Most of the mainline Final Fantasies feature pretty low key boot-up sequences, preferring to pull out the big guns only after you’ve selected, ‘New Game’. And in particular, the modern FFs had a tendency of sticking the theme song at the very end. By bringing it to the front, XII seemed to almost be throwing down a gauntlet to the player, as if it were declaring itself to be the definitive, or somehow ultimate, Final Fantasy.
Arriving as it did in a rather low point in my life, XII evokes no nostalgia for me. Instead I associate it with growing up, and how life marches on. It fell right at that point in my life where one chapter had ended and another begun. And indeed its bombastic opening FMV, which begins in marriage and ends in widowhood, suggests a story which is concerned with the navigation of the future in light of the past.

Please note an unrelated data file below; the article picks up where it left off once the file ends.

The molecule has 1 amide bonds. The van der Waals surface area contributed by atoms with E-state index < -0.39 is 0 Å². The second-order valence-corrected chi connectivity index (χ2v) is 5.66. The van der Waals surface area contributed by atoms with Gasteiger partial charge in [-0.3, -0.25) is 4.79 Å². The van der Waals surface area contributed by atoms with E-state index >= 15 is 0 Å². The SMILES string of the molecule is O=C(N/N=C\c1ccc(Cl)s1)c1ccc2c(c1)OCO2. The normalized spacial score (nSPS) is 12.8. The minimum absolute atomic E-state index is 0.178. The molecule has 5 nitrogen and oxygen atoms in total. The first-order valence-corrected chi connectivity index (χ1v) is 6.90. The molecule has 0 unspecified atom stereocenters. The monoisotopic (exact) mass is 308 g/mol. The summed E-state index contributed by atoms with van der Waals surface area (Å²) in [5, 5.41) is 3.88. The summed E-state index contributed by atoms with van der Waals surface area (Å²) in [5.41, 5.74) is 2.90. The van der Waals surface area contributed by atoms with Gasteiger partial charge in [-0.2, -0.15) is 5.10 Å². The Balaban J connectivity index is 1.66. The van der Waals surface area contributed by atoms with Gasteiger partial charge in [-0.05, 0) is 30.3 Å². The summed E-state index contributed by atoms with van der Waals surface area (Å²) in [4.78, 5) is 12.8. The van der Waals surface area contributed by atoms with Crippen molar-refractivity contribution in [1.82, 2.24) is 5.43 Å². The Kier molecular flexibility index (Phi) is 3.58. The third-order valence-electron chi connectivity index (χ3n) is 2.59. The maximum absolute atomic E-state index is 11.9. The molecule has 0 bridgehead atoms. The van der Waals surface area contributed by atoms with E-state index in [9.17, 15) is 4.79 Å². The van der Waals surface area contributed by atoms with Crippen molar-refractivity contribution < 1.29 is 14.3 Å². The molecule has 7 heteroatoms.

Final Fantasy has always been something of a protean series. Right from the release of Final Fantasy II (not to be confused with Final Fantasy IV, which was originally released in North America as Final Fantasy II) the series showed a willingness to almost completely disregard the gameplay mechanics, story and even tone of the previous entry.
Thus Final Fantasy has manufactured something of a broken fanbase, with tremendous disagreements over which entries are good, and even what the metrics for defining a good Final Fantasy should be. With the possible exception of VI, every Final Fantasy has attracted its share of controversy, and XII is no exception.
But in spite of that, XII still comes across as an odd duck, and revisiting some series history may help articulate one reason why.